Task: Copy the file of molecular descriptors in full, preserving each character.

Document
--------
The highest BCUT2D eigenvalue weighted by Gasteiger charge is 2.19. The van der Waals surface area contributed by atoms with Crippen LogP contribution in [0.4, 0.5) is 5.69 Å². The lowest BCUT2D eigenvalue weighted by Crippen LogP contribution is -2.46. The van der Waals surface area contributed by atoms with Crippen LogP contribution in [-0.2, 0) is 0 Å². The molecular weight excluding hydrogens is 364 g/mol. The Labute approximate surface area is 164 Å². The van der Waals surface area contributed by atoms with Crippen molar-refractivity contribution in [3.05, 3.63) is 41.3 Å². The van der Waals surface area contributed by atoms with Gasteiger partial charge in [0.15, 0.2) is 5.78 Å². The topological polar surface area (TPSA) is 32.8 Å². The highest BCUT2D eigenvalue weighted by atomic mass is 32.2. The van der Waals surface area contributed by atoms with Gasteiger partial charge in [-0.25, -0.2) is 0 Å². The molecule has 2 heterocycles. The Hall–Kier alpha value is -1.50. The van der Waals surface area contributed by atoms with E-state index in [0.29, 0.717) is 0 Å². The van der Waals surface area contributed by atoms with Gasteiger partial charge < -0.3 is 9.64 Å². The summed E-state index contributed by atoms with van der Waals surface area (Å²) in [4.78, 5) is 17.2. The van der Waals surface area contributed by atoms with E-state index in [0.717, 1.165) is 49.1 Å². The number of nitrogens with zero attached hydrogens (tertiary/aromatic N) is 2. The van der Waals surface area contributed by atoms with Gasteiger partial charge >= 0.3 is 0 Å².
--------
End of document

The highest BCUT2D eigenvalue weighted by Gasteiger charge is 2.19. The van der Waals surface area contributed by atoms with Crippen LogP contribution in [0.4, 0.5) is 5.69 Å². The lowest BCUT2D eigenvalue weighted by Crippen LogP contribution is -2.46. The van der Waals surface area contributed by atoms with Crippen LogP contribution in [-0.2, 0) is 0 Å². The molecular weight excluding hydrogens is 364 g/mol. The Labute approximate surface area is 164 Å². The van der Waals surface area contributed by atoms with Crippen molar-refractivity contribution in [3.05, 3.63) is 41.3 Å². The van der Waals surface area contributed by atoms with Gasteiger partial charge in [0.15, 0.2) is 5.78 Å². The topological polar surface area (TPSA) is 32.8 Å². The highest BCUT2D eigenvalue weighted by atomic mass is 32.2. The van der Waals surface area contributed by atoms with Gasteiger partial charge in [-0.25, -0.2) is 0 Å². The molecule has 2 heterocycles. The Hall–Kier alpha value is -1.50. The van der Waals surface area contributed by atoms with E-state index in [0.29, 0.717) is 0 Å². The van der Waals surface area contributed by atoms with Gasteiger partial charge < -0.3 is 9.64 Å². The summed E-state index contributed by atoms with van der Waals surface area (Å²) in [4.78, 5) is 17.2. The van der Waals surface area contributed by atoms with E-state index in [0.717, 1.165) is 49.1 Å². The number of nitrogens with zero attached hydrogens (tertiary/aromatic N) is 2. The van der Waals surface area contributed by atoms with Gasteiger partial charge >= 0.3 is 0 Å².